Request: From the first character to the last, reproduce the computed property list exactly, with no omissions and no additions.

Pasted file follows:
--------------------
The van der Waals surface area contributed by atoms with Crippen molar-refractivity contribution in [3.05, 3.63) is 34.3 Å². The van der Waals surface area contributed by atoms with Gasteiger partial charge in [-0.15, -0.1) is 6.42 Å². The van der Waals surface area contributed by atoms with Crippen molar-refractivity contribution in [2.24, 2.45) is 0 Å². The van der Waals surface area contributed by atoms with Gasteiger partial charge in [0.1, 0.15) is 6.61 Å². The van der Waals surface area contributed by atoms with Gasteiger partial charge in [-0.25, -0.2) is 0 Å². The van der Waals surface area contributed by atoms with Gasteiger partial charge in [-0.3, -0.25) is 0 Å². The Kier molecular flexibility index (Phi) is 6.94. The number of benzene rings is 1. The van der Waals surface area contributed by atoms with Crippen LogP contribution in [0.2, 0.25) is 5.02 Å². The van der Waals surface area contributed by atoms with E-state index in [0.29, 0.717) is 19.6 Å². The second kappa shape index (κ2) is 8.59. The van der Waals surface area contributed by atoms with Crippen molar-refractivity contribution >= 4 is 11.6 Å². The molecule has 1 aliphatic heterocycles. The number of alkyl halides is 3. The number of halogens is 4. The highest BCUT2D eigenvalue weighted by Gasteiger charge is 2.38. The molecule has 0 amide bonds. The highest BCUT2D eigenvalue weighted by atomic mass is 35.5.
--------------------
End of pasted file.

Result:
The van der Waals surface area contributed by atoms with Crippen molar-refractivity contribution in [3.05, 3.63) is 34.3 Å². The van der Waals surface area contributed by atoms with Gasteiger partial charge in [-0.15, -0.1) is 6.42 Å². The van der Waals surface area contributed by atoms with Crippen molar-refractivity contribution in [2.24, 2.45) is 0 Å². The van der Waals surface area contributed by atoms with Gasteiger partial charge in [0.1, 0.15) is 6.61 Å². The van der Waals surface area contributed by atoms with Gasteiger partial charge in [-0.25, -0.2) is 0 Å². The van der Waals surface area contributed by atoms with Gasteiger partial charge in [-0.3, -0.25) is 0 Å². The Kier molecular flexibility index (Phi) is 6.94. The number of benzene rings is 1. The van der Waals surface area contributed by atoms with Crippen LogP contribution in [0.2, 0.25) is 5.02 Å². The van der Waals surface area contributed by atoms with E-state index in [0.29, 0.717) is 19.6 Å². The second kappa shape index (κ2) is 8.59. The van der Waals surface area contributed by atoms with Crippen molar-refractivity contribution >= 4 is 11.6 Å². The molecule has 1 aliphatic heterocycles. The number of alkyl halides is 3. The number of halogens is 4. The highest BCUT2D eigenvalue weighted by Gasteiger charge is 2.38. The molecule has 0 amide bonds. The highest BCUT2D eigenvalue weighted by atomic mass is 35.5.